‘Children are the key to our future’: Protecting children and investing in their future in Cargill's Tropical Oils Business
According to the International Labour Organization, protecting children from child labor means ensuring no child works in a way that “deprives them of their childhood, their potential and their dignity, and that is harmful to their physical and/or mental development.” Cargill does not tolerate the practice of forced child labor or the use of child labor in our operations or supply chains.
In an interview with Yunita Widiastuti, Indonesia Tropical Oils Sustainability Lead, she explains what action Cargill takes in its own palm operations in Indonesia to keep children safe.
What does Cargill do to protect children in Indonesia?
As a company with palm oil plantations in South Sumatra and West Kalimantan, Indonesia, and a global palm supply chain, we understand the dangers child labor entails, and we do not tolerate child labor.
Children are the future. Children whose rights and needs are fulfilled and who have access to education have a greater chance to build a better future for themselves.
Cargill’s work to protect children in Indonesia goes beyond keeping children safe. To us, protecting children’s rights is a lifelong commitment, from helping them have a healthy birth to enabling them to thrive into adulthood.
What are some of the measures you take to prevent and eradicate child labor?
Cargill partnered with the United Nations Children’s Fund (UNICEF) and the Roundtable on Sustainable Palm Oil (RSPO) to develop a holistic approach to protecting children. Implemented for our 18,000 employees in Cargill’s Indonesia palm operations, the Children’s Rights and Business Principles (CRBP) pilot project is creating better conditions for children — as well as for women and their families.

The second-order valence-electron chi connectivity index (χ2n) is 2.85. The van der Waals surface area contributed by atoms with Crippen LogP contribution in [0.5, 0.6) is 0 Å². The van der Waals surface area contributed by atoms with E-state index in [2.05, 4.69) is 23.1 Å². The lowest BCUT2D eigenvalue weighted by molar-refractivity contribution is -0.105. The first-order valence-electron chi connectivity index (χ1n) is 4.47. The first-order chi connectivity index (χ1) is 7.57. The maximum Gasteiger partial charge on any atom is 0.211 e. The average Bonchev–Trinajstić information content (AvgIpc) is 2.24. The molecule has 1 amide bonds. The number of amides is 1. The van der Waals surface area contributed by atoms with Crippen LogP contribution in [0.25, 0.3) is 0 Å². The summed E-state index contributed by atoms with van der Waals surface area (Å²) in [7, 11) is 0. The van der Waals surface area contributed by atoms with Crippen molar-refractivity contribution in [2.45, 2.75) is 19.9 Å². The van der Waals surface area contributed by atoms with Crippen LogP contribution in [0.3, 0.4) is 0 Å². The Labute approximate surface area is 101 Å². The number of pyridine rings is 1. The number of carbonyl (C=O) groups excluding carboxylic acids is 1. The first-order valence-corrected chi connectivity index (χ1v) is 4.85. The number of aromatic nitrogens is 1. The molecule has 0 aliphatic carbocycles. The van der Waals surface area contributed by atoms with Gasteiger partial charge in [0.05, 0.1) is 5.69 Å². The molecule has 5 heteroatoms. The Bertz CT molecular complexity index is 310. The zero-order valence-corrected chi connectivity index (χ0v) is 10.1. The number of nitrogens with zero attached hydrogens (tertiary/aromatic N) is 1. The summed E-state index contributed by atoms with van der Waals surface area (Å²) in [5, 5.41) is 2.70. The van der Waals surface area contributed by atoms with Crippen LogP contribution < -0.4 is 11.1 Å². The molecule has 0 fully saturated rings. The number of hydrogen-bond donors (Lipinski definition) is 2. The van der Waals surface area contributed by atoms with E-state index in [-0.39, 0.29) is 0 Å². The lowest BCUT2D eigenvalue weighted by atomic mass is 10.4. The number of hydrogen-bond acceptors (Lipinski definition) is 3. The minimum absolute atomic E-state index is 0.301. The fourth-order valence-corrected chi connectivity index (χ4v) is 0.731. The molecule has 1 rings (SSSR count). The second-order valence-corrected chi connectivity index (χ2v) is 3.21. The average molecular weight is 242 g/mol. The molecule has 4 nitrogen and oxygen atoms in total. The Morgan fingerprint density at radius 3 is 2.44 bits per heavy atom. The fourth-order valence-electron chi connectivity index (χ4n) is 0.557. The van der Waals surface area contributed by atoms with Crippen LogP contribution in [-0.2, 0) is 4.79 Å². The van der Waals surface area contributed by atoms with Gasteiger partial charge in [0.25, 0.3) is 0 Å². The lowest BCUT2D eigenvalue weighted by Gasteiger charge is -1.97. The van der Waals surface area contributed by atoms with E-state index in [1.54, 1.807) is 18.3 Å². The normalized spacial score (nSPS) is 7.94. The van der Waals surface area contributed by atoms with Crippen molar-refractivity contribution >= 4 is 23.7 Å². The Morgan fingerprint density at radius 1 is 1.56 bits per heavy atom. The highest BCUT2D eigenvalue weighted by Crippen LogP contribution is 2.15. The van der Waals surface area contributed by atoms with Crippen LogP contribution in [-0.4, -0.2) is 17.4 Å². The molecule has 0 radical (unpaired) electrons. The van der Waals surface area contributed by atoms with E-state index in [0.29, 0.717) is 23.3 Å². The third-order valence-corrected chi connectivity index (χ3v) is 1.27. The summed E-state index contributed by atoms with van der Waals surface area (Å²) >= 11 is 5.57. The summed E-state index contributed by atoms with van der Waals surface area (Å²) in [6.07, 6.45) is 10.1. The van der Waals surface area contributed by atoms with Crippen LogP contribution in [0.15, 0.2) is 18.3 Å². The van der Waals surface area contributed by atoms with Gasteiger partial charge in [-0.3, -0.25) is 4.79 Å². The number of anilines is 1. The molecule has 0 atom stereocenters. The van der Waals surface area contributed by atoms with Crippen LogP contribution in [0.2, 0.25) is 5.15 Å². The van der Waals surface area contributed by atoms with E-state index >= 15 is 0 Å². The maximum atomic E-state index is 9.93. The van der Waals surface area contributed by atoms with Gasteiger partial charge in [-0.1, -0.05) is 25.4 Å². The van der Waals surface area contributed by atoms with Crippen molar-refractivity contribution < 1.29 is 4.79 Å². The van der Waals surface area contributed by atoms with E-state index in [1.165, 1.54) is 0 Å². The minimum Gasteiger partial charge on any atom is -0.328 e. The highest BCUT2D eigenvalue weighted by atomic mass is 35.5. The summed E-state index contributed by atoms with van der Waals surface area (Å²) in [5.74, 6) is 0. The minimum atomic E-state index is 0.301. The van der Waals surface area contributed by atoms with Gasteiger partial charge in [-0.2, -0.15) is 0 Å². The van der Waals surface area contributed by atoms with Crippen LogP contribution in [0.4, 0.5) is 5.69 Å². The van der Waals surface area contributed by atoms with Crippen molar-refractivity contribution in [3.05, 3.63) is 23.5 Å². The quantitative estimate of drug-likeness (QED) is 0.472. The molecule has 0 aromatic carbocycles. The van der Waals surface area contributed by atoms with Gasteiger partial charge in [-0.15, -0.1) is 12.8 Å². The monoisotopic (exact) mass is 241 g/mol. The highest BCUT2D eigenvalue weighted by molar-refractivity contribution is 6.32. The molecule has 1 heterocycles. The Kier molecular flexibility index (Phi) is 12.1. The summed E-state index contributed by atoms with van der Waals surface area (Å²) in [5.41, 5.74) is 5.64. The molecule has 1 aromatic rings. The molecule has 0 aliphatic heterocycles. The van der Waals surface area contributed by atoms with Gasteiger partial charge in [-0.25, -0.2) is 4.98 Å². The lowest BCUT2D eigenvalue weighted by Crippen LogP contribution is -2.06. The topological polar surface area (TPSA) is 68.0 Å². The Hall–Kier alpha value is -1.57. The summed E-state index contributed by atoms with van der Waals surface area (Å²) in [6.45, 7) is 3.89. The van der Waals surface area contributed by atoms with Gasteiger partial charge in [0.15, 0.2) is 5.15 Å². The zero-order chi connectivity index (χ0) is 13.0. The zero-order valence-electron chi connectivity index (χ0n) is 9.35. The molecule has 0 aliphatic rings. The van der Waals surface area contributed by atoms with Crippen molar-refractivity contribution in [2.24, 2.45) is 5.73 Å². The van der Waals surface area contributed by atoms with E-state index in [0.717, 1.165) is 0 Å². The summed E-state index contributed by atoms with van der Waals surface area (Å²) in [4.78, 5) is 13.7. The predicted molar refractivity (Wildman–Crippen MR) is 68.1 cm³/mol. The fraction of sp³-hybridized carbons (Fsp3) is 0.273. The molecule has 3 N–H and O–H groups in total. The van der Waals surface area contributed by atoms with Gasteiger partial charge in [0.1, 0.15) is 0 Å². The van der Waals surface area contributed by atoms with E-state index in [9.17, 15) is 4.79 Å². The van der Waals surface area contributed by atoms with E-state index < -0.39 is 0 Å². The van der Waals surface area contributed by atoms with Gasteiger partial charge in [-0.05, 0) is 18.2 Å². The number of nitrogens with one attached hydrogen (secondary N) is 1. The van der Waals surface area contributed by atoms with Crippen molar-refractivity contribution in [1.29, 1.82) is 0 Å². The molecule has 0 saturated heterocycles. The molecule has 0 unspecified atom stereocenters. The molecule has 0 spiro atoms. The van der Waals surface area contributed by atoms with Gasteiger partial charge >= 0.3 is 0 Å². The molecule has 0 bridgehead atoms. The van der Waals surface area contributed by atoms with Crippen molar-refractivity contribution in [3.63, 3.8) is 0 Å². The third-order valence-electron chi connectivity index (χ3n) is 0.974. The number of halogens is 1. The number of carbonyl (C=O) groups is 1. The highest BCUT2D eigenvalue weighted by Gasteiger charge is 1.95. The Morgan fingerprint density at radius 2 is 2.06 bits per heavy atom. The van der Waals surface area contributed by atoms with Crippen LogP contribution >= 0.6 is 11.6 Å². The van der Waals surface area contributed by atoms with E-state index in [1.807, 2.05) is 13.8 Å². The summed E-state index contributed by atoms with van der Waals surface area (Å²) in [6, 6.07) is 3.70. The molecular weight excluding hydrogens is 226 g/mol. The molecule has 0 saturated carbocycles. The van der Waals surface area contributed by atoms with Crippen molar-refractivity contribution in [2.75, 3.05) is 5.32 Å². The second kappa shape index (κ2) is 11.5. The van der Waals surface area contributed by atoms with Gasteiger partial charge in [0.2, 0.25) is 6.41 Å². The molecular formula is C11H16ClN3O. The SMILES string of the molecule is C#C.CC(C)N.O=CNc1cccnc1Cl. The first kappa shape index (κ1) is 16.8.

It begins with addressing the root causes of harm. Much of the world’s palm oil is grown in remote, low-income areas of Asia and Latin America. Here, communities face many threats — including child labor. UNICEF research showed that limited maternity protection, low breastfeeding rates, poor maternal health and nutrition, lack of childcare and difficulty accessing education were all hurting children’s health and development.
The protection pilot addresses children’s rights in all life stages — from pregnancy to education.
The CRBP pilot helps us understand challenges so we can continuously improve to protect our employees and their children better. We’re gratified it has been recognized as a best practice by our NGO partners.
What does Cargill do to eradicate child labor from the palm supply chain beyond its own operations?
While important, programs on our owned plantations cannot be the entirety of our protections. As well as growing our own palm oil, Cargill buys from suppliers in Indonesia, Malaysia and across Latin America — where child labor continues to be a potential problem.
We require these suppliers to adhere to our Policy on Sustainable Palm Oil and Supplier Code of Conduct. The code is grounded in our guiding principles, which include treating people with dignity and respect, conducting business with integrity and being a responsible global citizen.
The moment we become aware of exploitative practices in our supply chain, we initiate our grievance process, which is built on RSPO standards. We also have guidance for our suppliers, developed in partnership with Proforest and the Fair Labor Association.
Identifying and addressing child labor remains a challenge. But we are committed to doing more. All of us in the palm supply chain — industry, government, NGOs — must work together to improve the welfare of rural communities, increase incomes and ensure people are protected.